#opened10,  conference,  Open content,  Presentation

Let’s play OER Roulette!

My glamorous assistant

(The academic version of sending your child up a chimney)

This is the last in my trilogy of Open Ed 2010 posts.

For my presentation at Open Ed 2010 I wanted to do something a bit different. I had the last slot on a long second day (ie β€˜the graveyard shift’) and I was speaking after David Wiley (who gave an excellent presentation as always), so the odds were stacked against me. In addition my daughter accompanied me so I wanted to include her in some way.

I remember seeing Elvis Costello in concert once and he had a large wheel at the front with a number of songs listed on it, which they would spin to select the next number to play. I wanted to recreate this, but transporting a big wheel was unrealistic, so I got my daughter to get members of the audience to select cards. My talk had the hypothesis that by considering OERs as big and little, it provided a lens on a number of issues around OERs, including:

  • Sustainability
  • Working methods
  • Production time
  • Context
  • Academic status
  • The role of content
  • The nature of projects
  • Sites vs Portals
  • Aggregation vs Adaptation
  • Implict messages

This gave the presentation a non-linear structure and because I had more subjects than could be covered in the allotted time, a degree of uncertainty. It also means I can give the same presentation again and it will at least be slightly different.

The presentation is below, which I haven't had time to turn into a slidecast and is now linear, so it loses some of the interactivity. I quite liked using this approach and given my previous post on not doing presentations, it at least allowed me to play with the format to a degree, but I would have preferred it to be more participatory.


  • Erikduval.wordpress.com

    This was one of the sessions I enjoyed most at OpenEd… I am definitely going to ‘steal’ the idea and will use my daughters and the non-linear approach in future presentations!
    I would be very interested to explore further the notion of ‘little oer’ – it is related to the relevancy of repositories, etc…

  • Martin

    Thanks Erik, I take that as high praise. I may take my daughter out of school and turn her into my full time presentation assistant πŸ˜‰
    Your presentation must have made an impression on my daughter – she said to me today ‘it’s probably about the same number of people as know about egyptian hieroglyphics’.
    I’d be interested to explore the granularity/range of OER stuff too, so let me know if you have any ideas for projects/papers etc.

  • Sarah Stewart

    Hi Martin, your comment about your daughter has taken me right back to when I was very young & my father took me out and about when he went preaching. He used to get me to stand up in front of the congregation and recite religious poems or sing choruses…..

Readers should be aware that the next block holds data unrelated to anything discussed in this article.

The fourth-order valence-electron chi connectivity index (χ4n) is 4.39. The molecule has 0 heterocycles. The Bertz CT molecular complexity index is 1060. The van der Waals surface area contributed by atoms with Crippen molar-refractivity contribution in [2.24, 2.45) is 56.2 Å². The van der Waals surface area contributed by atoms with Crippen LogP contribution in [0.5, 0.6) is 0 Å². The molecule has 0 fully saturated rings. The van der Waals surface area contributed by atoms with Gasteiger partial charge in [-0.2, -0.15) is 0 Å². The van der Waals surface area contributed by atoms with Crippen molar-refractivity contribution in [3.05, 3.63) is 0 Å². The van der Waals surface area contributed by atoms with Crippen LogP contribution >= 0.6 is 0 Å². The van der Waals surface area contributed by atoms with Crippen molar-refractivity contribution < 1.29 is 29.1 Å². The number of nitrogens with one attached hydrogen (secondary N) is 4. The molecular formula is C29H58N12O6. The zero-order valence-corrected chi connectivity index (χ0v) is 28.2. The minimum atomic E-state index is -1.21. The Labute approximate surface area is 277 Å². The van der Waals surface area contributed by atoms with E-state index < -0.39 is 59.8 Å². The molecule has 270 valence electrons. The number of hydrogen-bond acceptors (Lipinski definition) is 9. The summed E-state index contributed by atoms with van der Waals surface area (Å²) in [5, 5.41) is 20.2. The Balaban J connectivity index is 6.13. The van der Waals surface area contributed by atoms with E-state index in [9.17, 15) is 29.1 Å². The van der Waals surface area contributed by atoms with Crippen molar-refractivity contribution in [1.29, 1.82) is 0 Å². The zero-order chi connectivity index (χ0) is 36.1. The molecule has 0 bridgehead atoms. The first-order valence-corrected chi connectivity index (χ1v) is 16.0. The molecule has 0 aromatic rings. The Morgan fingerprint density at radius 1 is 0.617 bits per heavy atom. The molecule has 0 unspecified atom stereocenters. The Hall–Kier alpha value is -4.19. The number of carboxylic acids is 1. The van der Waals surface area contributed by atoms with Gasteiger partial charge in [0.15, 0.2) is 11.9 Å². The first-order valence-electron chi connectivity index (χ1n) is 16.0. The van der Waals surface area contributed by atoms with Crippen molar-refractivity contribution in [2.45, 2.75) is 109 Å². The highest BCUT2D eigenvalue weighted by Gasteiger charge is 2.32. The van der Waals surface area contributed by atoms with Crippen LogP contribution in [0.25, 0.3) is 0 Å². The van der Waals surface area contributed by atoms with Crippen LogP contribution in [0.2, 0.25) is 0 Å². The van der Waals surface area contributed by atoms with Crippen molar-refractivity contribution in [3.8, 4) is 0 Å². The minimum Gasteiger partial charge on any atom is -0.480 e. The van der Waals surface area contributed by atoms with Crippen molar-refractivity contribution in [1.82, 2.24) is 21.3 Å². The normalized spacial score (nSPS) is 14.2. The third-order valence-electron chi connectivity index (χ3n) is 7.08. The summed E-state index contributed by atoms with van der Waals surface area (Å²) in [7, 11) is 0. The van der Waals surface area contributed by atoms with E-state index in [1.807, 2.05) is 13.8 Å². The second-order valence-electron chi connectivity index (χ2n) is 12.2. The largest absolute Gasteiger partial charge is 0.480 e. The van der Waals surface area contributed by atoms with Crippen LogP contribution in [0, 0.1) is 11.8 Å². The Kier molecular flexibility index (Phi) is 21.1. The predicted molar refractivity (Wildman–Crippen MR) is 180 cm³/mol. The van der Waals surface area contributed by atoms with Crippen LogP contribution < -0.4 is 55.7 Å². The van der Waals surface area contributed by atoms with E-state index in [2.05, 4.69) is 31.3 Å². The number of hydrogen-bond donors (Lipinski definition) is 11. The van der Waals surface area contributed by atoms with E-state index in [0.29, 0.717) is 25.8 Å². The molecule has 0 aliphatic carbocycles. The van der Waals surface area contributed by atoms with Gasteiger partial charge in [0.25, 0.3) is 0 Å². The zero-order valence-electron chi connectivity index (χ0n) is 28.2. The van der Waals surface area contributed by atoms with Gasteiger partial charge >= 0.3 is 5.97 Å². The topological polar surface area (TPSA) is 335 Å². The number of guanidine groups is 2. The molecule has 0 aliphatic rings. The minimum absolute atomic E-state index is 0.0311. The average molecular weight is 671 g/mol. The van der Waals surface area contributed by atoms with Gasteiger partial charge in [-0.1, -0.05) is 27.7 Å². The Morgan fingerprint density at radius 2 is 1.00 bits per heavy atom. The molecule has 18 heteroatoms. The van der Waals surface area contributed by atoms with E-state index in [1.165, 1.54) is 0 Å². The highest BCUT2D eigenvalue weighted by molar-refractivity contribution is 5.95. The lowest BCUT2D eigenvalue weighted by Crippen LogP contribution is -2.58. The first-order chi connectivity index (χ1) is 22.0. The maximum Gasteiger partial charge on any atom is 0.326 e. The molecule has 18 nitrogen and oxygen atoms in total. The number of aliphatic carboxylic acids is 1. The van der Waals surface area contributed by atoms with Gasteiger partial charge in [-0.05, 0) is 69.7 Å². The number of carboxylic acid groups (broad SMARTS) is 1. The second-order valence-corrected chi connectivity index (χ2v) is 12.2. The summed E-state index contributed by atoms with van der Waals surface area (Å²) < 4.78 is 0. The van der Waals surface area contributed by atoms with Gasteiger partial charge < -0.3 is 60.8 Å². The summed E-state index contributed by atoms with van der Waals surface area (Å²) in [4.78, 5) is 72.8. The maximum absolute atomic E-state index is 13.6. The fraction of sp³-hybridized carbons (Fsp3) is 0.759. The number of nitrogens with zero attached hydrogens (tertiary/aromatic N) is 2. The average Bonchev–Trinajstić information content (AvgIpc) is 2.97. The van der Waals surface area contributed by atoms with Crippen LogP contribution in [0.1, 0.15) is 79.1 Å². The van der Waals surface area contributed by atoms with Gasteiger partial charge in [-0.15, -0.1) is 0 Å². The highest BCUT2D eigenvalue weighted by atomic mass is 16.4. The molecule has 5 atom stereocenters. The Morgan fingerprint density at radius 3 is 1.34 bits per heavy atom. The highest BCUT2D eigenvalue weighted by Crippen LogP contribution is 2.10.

Thanks for bringing back the memories πŸ™‚ πŸ™‚

  • Karen

    Fantastic photo from Brian Lamb. It was great to see Ellen and have the little chat that we did over coffee with Scott. I like the fact that you have acknowledged the possibility that there is some exploitation involved, I had a little twinge about it. On the other hand she had a great experience. It is interesting how Erik’s video of his kids trying to open the laptop was equally engaging. But actually you could have picked all kinds of ways of doing the improv element. Volunteers from the audience is a regular showman activity. Derren Brown uses a light frisby ring and throws it to the audience and where it lands asks the person to pick a card or a word or whatever. An ‘unglamourous’ assistant (volunteer from the audience) would be equally viable. And then of course if we were going for some kind of twitter stream interaction (reflecting on your other OpenEd10 posts) then you could have that on screen and say you will talk about the next topic that comes up on the list or some kind of online instant voting for topic. I think the key is the courage to be engaging with the audience (present and online).
    There are many tales to tell about the Russian conference that Patrick and I have just got back from where we had great wifi connection because we were virtually the only people in the room connecting to it!!! (The others being colleagues who had all been at OpenEd10). And when a PowerPoint slide with a picture came up, that felt like a highlight πŸ™‚ Do not wish to offend anyone, it was an interesting cultural lesson. Our tentative attempts at audience participation were lost in translation. You’d have blown their minds, man!

  • mweller

    I didn’t really have any issues about exploitation (wouldn’t have done it if I had), Ellen was keen to do it and it’s good to let them see what you do I think.
    But yes, if she hadn’t been there I would have still done the same thing, maybe with Brian as my glamorous assistant. I like the frisbee idea.
    I have to give a talk soon and I wonder if that audience will be up for it, or whether they’ll see it as not being serious enough. As you suggest there are cultural and even disciplinary differences as to what a presentation should be.

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